Updated: Jul 6, 2020
Photo of the FLP by Tracy Grathwohl
At the start of the lockdown, one of our hockey pucks (as I like to refer to our children) moved back home with a cat. Last fall, the hockey puck adopted the cat (hereinafter referred to as the FLP for furry little pucker) and they were living quite happily in New York City before the world got sick and…. Well, you know what happened.
The FLP is learning to live in a larger space with lots of nooks and crannies. At first, she was tentative and only hung out with her owner. As the weeks – or has it been months? – progressed, she has become more comfortable and engages in what I assume are normal house cat activities: napping in the sunny spots, napping under the couch, napping on top of the cable box, and spending her waking moments scowling at the nearest human.
Sometimes the FLP eats her dinner so quickly, she throws up. When this happens, I yell to the hockey puck, “your cat puked.”
My point is, I’m not cleaning up regurgitated cat food.
This cat is not my responsibility.
Because, to put it mildly, I’m not a pet person.
To put it severely, I dislike all animals.
It’s probably because when I was a child, I was afraid of a big dog on my street. Or it could be because pets are a lot of work. Or maybe it’s that all animals smell bad. Or that dogs like to sniff me in places I don’t want to be sniffed.
I don’t have time to psychoanalyze my animal animosity. The outcome is we’ve raised four hockey pucks without having a domesticated mammal for a pet.
Not that the little puckers didn’t try. Over the years, they have begged us for dogs, cats, guinea pigs, rabbits, gerbils, ferrets. Just this morning, the cat owning pucker asked if we could get a baby hedgehog.
The puckers’ pleading was unrelenting, and I’ve always been amazed that Mr. Hockey (my current husband and their current father) never gave in. He grew up with dogs. His father, Mr. Hockey-in-law, was the type of person who would go to the pound and cry.
Also Mr. Hockey is a pushover. He’s the reason we got the goldfish. When the younger pucks were in middle school, I went away for one day (24 hours!) and came home to a fully functioning fish tank. A fish tank that Mr. Hockey never cleaned or even looked at again.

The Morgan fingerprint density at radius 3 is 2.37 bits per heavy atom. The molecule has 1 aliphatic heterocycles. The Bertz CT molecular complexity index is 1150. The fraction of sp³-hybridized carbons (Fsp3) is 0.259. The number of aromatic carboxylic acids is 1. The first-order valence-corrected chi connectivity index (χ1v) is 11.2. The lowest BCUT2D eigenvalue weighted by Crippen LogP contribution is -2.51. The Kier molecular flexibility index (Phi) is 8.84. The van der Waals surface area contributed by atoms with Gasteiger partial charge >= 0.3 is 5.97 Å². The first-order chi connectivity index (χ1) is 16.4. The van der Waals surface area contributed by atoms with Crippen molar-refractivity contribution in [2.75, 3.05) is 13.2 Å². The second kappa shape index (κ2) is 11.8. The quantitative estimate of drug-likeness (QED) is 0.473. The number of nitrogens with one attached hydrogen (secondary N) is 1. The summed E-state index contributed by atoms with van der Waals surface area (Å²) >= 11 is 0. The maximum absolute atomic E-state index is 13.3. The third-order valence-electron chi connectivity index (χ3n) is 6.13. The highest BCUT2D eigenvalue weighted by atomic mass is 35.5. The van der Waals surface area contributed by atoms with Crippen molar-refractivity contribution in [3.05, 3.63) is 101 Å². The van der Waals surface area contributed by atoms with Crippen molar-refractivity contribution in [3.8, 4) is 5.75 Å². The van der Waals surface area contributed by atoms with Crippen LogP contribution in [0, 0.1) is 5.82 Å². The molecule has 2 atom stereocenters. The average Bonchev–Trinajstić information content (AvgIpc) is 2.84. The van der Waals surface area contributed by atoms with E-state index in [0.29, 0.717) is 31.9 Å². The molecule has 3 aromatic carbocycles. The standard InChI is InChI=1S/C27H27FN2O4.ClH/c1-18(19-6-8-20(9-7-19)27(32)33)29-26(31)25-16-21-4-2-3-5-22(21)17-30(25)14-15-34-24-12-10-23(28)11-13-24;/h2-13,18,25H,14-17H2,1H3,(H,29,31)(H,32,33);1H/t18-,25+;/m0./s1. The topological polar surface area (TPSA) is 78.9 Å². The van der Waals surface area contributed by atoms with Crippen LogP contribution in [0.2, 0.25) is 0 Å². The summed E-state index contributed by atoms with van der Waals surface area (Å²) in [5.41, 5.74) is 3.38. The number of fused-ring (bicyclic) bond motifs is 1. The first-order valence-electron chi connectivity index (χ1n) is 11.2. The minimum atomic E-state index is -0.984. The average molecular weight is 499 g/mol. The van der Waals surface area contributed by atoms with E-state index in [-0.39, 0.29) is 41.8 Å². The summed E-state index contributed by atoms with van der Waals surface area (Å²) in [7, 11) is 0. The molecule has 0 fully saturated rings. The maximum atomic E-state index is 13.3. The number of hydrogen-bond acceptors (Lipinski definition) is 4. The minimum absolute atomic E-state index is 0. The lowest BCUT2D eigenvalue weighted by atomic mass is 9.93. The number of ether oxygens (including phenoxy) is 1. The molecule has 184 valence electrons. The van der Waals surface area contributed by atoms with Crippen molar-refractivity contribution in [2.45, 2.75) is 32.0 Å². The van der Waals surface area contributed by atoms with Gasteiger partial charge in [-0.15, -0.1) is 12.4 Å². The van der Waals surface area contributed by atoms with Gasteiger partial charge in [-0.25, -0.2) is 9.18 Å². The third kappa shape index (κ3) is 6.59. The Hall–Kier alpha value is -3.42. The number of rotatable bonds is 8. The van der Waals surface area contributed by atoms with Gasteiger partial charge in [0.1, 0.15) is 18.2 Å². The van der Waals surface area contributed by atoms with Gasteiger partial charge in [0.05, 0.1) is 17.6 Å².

So, we have had some non-mammal pets: a few fish and a turtle, all of which cycled quickly through the circle of life.
I won’t confirm or deny if I had a hand in any of these animals’ demise. I also can’t confirm or deny whether the turtle died. We released it into a pond, and turtles can live a long time. At least that’s what I told the little puckers.
Alas, the hockey pucks are old enough to care and, more importantly, pay for their own pets. Knowing my aversion to the animal kingdom, this particular pucker didn’t plan to be living back home with a cat. But then things went all covidian (the new word I’ve coined!) and…. Well, you know what happened.
The FLP is now so comfortable here that, like all of us, she is getting restless. This is exacerbated by the fact that the hockey puck takes her out for walks. One of our other little puckers bought the FLP a hot pink harness and leash as a welcome-to-the-family gift and on the nice days the hockey puck wrestles her into it, and they go for promenades on the back porch.
The FLP really likes The Outside. Birds! Squirrels! Not The Inside!
So much so, that during her waking moments, she spends an inordinate amount of time scratching the back door and loudly mewing. I keep telling her she’s an indoor cat. The FLP only glares at me. It’s a withering glare.
The FLP has also started drinking out of cups. If there is a cup of water lying around – and if any of your hockey pucks are home, you know there are always cups lying around – the FLP jumps up to it, purposely knocking over whatever is nearby, and takes a swig.
When this recalcitrant behavior occurs, the “F” in FLP does not mean furry.
A month – or has it been a year? — into the lockdown, I empathize with the FLP. I too have been wandering around the house chugging whatever I can. Instead of water, I prefer a cabernet. I’ve also been hanging around the back door, but my meows are not as dulcet as the FLP’s. And I won’t confirm or deny whether I’ve scratched Mr. Hockey.
It turns out, I also really like The Outside. People! Stores! Restaurants where they both prepare the food and wash the dishes!
So where am I on my antipathy for animals? I guess they’re not so bad. Particularly when they aren’t scary, malodorous, and don’t sniff me in inappropriate places. It’s also much easier when there’s a little pucker around to do the dirty work.
Let’s call it a détente. The FLP and I have come to an understanding: I’ll give her a little back rub every now and then. But I won’t take her for a stroll on the back porch.
She will continue to glare. And it will be withering.
Published in The East Hampton Press, April 23, 2020.